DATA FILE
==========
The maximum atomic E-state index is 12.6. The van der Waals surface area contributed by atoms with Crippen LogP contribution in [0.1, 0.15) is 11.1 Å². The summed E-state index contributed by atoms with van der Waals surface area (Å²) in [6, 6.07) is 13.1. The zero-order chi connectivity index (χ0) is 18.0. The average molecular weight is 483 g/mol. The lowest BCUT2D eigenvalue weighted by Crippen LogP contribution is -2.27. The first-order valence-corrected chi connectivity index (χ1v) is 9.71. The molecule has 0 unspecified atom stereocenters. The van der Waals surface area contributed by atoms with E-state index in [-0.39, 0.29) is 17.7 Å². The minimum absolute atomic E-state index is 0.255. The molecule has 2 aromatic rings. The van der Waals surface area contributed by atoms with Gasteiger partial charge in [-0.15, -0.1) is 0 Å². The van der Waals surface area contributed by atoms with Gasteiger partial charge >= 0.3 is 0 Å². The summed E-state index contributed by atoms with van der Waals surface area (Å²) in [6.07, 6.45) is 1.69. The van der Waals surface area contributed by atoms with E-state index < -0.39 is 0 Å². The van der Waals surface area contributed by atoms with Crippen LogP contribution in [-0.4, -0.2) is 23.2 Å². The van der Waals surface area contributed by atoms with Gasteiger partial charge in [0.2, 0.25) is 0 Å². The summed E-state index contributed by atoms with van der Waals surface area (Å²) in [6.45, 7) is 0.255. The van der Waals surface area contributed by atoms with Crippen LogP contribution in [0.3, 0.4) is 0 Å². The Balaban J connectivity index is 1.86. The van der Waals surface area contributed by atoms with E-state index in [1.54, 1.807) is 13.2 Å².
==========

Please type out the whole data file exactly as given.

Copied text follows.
The maximum atomic E-state index is 12.6. The van der Waals surface area contributed by atoms with Crippen LogP contribution in [0.1, 0.15) is 11.1 Å². The summed E-state index contributed by atoms with van der Waals surface area (Å²) in [6, 6.07) is 13.1. The zero-order chi connectivity index (χ0) is 18.0. The average molecular weight is 483 g/mol. The lowest BCUT2D eigenvalue weighted by Crippen LogP contribution is -2.27. The first-order valence-corrected chi connectivity index (χ1v) is 9.71. The molecule has 0 unspecified atom stereocenters. The van der Waals surface area contributed by atoms with E-state index in [-0.39, 0.29) is 17.7 Å². The minimum absolute atomic E-state index is 0.255. The molecule has 2 aromatic rings. The van der Waals surface area contributed by atoms with Gasteiger partial charge in [-0.15, -0.1) is 0 Å². The van der Waals surface area contributed by atoms with Gasteiger partial charge >= 0.3 is 0 Å². The summed E-state index contributed by atoms with van der Waals surface area (Å²) in [6.07, 6.45) is 1.69. The van der Waals surface area contributed by atoms with E-state index < -0.39 is 0 Å². The van der Waals surface area contributed by atoms with Crippen LogP contribution in [-0.4, -0.2) is 23.2 Å². The van der Waals surface area contributed by atoms with Gasteiger partial charge in [0.2, 0.25) is 0 Å². The summed E-state index contributed by atoms with van der Waals surface area (Å²) in [6.45, 7) is 0.255. The van der Waals surface area contributed by atoms with Crippen LogP contribution in [0.3, 0.4) is 0 Å². The Balaban J connectivity index is 1.86. The van der Waals surface area contributed by atoms with E-state index in [1.54, 1.807) is 13.2 Å².